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$1.2B Westchester Biotech Center Deal Will Create 12K Jobs, Officials Say

A rendering of the bioscience and technology center on vacant land next to the Westchester Medical Center in Valhalla. Photo Credit: Contributed
Board of Legislators Chairman Michael Kaplowitz, D-Somers, with County Executive Rob Astorino. Photo Credit: Contributed
Board of Legislators (front): James Maisano, Margaret Cunzio, Virginia Perez, County Exec Rob Astorino, David Tubiolo. Back row: Legislators Gordon Burrows, John Testa, David Gelfarb, Francis Corcoran, Eddie Doyle of Westchester-Putnam Buiding Trades Photo Credit: Contributed

WESTCHESTER COUNTY, N.Y. -- Westchester County Executive Rob Astorino and Board of Legislators Chairman Michael Kaplowitz announced Monday that Westchester County is moving forward with plans to build a major bioscience and technology center on vacant land next to the Westchester Medical Center in Valhalla.

In announcing a long-term lease between Westchester County and Fareri Associates, the agreement paves the way for developing a 3 million-square-foot, mixed-use, biotechnology complex on 80 acres of property.

Called the Westchester BioScience & Technology Center, the new development will include $1.2 billion in private sector investments and promises to create thousands of jobs and millions in tax revenues and rent for the county. The Board of Legislators is poised to approve the 99-year lease Monday night.

The property, known as North 60, will be developed by Fareri Associates, a premier developer in Westchester and Fairfield counties with more than 40 years of experience, and involves the county leasing 60 acres of its land on the Grasslands Reservation to the developer, who owns 20 adjacent acres.

As part of the agreement, Fareri will pay rent, including a percentage of gross rental income, real estate taxes, utility charges and permitting fees while also investing $40 million in the site’s infrastructure, including new roads, water supply, sanitary waste water systems and storm water management.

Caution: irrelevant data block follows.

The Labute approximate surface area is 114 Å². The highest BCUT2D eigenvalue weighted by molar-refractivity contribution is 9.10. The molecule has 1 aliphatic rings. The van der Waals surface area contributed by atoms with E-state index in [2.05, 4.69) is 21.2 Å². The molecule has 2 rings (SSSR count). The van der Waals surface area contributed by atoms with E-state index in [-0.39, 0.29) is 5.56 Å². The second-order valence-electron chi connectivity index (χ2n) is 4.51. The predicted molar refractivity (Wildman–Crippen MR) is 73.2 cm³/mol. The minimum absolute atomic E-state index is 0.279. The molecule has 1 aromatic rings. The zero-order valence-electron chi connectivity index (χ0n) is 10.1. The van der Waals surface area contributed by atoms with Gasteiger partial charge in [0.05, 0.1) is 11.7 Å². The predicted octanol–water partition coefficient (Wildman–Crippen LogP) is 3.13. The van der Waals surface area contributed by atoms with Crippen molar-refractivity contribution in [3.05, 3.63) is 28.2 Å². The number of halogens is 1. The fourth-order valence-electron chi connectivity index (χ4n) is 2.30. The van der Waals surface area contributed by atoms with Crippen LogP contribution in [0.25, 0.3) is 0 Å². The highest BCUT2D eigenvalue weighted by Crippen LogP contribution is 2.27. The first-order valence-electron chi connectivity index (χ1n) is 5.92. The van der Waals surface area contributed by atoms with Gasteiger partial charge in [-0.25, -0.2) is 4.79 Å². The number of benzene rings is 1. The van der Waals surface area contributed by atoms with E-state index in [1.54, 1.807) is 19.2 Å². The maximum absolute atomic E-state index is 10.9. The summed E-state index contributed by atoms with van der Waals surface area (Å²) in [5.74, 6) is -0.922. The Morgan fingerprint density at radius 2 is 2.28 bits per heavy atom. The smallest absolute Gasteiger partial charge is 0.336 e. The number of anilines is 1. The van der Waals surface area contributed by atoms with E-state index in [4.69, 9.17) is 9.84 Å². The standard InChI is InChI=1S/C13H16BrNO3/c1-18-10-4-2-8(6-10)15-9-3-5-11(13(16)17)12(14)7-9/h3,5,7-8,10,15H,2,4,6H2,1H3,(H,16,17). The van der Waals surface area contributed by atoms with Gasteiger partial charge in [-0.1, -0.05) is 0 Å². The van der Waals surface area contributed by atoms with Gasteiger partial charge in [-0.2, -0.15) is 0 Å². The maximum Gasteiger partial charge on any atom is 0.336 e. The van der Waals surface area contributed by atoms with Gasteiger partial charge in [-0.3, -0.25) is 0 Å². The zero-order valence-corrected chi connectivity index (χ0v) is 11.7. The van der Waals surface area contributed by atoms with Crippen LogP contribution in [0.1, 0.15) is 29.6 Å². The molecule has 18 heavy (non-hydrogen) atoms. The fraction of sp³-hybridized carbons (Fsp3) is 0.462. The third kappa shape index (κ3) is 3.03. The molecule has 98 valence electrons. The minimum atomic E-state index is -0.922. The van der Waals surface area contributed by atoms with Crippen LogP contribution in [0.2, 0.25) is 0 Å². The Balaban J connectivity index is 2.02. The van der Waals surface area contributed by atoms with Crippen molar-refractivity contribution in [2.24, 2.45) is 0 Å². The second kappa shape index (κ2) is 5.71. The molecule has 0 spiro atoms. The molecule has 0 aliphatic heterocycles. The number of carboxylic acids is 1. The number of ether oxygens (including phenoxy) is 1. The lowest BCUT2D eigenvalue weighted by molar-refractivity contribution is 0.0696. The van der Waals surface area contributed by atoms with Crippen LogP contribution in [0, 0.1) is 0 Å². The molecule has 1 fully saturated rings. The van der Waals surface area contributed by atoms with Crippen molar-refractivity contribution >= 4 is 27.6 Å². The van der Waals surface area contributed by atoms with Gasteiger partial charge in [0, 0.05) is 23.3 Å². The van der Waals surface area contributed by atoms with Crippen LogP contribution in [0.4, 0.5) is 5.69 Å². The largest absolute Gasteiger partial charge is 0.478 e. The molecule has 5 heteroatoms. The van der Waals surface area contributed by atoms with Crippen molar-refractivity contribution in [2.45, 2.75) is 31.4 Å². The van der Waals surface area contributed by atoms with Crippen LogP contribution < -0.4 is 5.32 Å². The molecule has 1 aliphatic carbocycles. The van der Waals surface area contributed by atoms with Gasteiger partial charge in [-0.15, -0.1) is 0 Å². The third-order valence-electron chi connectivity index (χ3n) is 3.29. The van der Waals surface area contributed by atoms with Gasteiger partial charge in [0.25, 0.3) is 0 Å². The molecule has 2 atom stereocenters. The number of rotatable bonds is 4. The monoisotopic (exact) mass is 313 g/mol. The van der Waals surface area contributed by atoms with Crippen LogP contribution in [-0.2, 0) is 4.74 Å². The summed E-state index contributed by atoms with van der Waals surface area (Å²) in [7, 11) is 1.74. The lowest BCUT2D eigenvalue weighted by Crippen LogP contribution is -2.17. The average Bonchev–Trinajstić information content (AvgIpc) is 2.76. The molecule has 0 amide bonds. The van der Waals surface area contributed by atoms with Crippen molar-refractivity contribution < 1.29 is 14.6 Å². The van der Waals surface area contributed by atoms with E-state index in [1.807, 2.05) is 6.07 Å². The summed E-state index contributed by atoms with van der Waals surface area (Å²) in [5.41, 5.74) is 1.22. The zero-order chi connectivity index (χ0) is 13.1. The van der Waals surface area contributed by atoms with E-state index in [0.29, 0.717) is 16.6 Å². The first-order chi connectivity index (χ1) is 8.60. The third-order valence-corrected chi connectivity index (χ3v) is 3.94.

“This is precisely the smart growth we need in Westchester County,” said Astorino. “This initiative will create a bio-technology hub that will position our county as a leader in the field, will create thousands of jobs, and produce a revenue-stream to help pay for parks, roads, day care, public safety and other services for years to come.”

Board of Legislators Chairman Kaplowitz, D-Somers, added: “Passage of this North 60 project is a tremendous win for everybody in Westchester and the surrounding region,” said Kaplowitz. “Turning this tract of vacant county property into a hub of scientific research and innovation will create significant new revenues, economic and scientific activity and create thousands of permanent and construction jobs. Thanks to developer John Fareri, the County Executive and all my legislative colleagues for their work on this magnificent project.”

The development comprises three major, multi-phase components: West Research Village, Central Village and East Research Village. Fully built out, the new center will include 2,252,600 square feet of biotech/research space; 400,000 square feet of medical offices; a 100,000-square-foot hotel with 100 rooms; 114,000 square feet of ground-level retail space, and a 34,000-square-foot Children's Living Science Center, a unique complex designed to promote the improvement of the health of children in the region through dynamic and interactive educational programming.